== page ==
The thing is, if you're prepared to settle for second best, mediocre and meh, then that's all you're ever going to get. For those of you arguing with me now, stating you'd prefer to walk away with something - even if it is an inflatable hammer - rather than nothing, then that's the most you can ever hope to win. Do you really want your life, and the content of your life to be forever merely meh? Seriously? If so, okay, it's your life and I wish you luck - have at it. If not, then oh we should talk!
As Robert Kennedy said: "Only those who dare to fail greatly can ever achieve greatly". If you only play small and aim low, you're never going to reach your full potential or the heights of success you're truly capable of. To achieve greatly you must try greatly. It's time to dare - how much time do you think you have? I'm not talking about risking your mortgage payments, or putting yourself in harm's way, I'm talking about bursting out of your stagnant comfort bubble and daring to achieve more than you already have. Get off the damn treadmill and start challenging your thinking and choices. Just because you've always done it like that, doesn't make it right for you now. It's time to dare and it's time to grow!
Start small. No one is expecting you to climb Everest in your lunch break. Start by deciding upon a goal. What's it going to be? Let's use becoming your own boss and self-employed as an example. So you make the decision to strike out on your own, but you're not going to wake up in the morning a multi-millionaire with a global franchise paying into your bank account. No, this huge goal will be achieved with the focused and disciplined completion of a million tiny tasks, completed exceptionally. One step at a time, with every decision taken mindfully, not automatically for comfort's sake. This huge goal will be completed by taking the hard choices and aiming for more than what's easily attainable.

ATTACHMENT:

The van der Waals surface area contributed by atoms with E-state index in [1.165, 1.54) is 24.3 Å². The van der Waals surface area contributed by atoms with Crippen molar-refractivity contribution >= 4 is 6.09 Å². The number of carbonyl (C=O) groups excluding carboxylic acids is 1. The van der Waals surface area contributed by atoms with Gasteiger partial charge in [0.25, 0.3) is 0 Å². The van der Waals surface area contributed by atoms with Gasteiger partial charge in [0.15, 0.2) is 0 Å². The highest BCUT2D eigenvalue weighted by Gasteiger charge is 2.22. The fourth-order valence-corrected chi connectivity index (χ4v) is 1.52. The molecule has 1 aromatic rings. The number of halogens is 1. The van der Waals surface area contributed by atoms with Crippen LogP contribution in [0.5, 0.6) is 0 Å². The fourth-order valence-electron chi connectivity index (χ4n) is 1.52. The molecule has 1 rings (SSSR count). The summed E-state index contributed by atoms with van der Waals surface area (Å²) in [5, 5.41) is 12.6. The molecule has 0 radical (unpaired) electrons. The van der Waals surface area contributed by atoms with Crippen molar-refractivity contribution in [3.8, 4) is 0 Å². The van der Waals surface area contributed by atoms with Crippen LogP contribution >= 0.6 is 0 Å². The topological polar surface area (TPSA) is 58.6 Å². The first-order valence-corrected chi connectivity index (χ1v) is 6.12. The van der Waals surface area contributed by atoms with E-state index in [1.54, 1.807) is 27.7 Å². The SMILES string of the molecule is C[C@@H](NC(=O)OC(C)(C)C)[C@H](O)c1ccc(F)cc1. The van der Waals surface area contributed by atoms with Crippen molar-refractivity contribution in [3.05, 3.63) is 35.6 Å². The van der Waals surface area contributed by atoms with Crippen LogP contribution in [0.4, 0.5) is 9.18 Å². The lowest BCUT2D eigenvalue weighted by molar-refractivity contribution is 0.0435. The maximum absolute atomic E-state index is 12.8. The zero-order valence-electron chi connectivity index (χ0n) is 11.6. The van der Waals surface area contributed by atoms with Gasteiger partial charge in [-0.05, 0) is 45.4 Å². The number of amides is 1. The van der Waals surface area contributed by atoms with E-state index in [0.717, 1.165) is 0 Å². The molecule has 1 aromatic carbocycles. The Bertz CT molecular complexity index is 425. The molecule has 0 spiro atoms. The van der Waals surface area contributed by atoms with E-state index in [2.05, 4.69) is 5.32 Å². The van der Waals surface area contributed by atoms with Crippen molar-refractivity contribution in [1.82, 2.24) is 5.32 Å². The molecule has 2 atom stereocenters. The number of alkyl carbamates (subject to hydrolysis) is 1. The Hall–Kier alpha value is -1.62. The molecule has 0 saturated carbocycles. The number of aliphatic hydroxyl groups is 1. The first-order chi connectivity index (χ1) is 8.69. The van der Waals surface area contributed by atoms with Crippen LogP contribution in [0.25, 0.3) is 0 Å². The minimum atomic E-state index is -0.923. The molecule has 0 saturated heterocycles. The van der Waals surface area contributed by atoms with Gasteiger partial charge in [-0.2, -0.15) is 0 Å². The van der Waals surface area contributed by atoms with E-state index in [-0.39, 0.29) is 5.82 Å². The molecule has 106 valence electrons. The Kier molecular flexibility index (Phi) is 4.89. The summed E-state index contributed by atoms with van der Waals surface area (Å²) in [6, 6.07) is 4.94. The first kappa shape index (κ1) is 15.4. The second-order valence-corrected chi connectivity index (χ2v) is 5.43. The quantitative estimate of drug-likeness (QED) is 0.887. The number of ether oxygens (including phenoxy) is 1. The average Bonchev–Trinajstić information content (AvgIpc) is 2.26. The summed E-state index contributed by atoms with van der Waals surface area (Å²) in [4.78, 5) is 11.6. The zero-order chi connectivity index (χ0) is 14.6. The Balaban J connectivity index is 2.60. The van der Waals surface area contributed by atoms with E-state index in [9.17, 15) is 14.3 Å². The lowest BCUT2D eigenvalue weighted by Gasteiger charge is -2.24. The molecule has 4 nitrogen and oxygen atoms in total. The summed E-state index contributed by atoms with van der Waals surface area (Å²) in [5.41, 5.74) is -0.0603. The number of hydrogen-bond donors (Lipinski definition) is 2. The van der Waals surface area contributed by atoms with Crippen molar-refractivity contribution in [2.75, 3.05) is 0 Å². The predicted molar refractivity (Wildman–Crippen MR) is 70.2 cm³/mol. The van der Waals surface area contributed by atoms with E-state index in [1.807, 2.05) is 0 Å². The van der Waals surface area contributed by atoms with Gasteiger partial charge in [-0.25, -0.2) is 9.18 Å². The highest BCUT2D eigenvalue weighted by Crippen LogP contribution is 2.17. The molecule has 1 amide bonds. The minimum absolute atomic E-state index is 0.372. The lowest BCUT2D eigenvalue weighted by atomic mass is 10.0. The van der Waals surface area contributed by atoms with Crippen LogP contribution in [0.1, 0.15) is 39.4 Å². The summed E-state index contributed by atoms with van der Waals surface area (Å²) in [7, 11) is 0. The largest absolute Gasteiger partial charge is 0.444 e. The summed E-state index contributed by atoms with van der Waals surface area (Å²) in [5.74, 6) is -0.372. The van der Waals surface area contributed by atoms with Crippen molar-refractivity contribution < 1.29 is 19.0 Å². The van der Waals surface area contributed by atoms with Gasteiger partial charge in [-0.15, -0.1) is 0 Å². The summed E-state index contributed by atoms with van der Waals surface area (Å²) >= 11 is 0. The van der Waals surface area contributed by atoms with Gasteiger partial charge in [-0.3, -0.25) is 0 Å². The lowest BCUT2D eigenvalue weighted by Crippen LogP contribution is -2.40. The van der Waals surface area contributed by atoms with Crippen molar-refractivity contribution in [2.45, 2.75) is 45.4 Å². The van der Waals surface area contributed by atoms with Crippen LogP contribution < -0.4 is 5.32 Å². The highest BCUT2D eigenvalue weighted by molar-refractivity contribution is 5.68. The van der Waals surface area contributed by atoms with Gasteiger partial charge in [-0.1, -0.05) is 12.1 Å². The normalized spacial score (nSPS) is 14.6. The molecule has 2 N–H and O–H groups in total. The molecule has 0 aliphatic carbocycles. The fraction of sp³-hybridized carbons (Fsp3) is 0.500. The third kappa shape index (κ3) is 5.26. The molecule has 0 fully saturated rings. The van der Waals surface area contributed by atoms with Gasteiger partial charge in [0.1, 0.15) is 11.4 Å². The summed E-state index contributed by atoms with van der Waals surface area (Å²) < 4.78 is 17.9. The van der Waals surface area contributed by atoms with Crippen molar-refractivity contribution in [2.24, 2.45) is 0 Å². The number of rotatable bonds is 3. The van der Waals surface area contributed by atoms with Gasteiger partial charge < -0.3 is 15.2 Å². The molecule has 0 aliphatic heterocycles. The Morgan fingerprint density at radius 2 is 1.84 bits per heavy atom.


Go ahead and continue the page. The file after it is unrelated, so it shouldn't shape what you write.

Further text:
IT'S TIME TO DARE
Staying with my Kennedy theme, on 25 May 1961, John F Kennedy announced to Congress his plan for sending an American to the moon within a decade; he dared to dream bigger, to go further, to reach farther. On 20 July 1969, Neil Armstrong stepped off the Lunar Module's ladder and onto the surface of the moon, mission accomplished in only 2978 days. Your goal may not be quite as vast as JFK's, or take as long, or cost as much to accomplish, but it can be done - if you dare.
JFK didn't aim for the low hanging fruit of an easily vanquished and low cactus stem, he aimed higher and, because of his vision and challenge to NASA, his stated mission was accomplished. Frankly if a man can be sent to the moon and back in 2978 days, in the (comparatively) technologically primitive 1960's, then why can't you achieve your goal now? Your excuse is invalid, there is always a way, and I am here to help you find it.
For now though, your mission is to think about the ways in which you live your life on autopilot: do you always eat the same meals, go to the same places, read the same authors, take the same routes and do the same things over and over again because they're comfortable and don't challenge you to think or stretch yourself into who you could be? Your mission now is to stop living and thinking on autopilot, to take some risks and find out what you're truly capable of. Yes, you're likely to crash and burn like I did with the first two throws at the cactus, but the secret is to persevere, refine your thinking and methodology, accept and implement the lessons, which will ultimately guarantee your growth and success.
It's time to dare!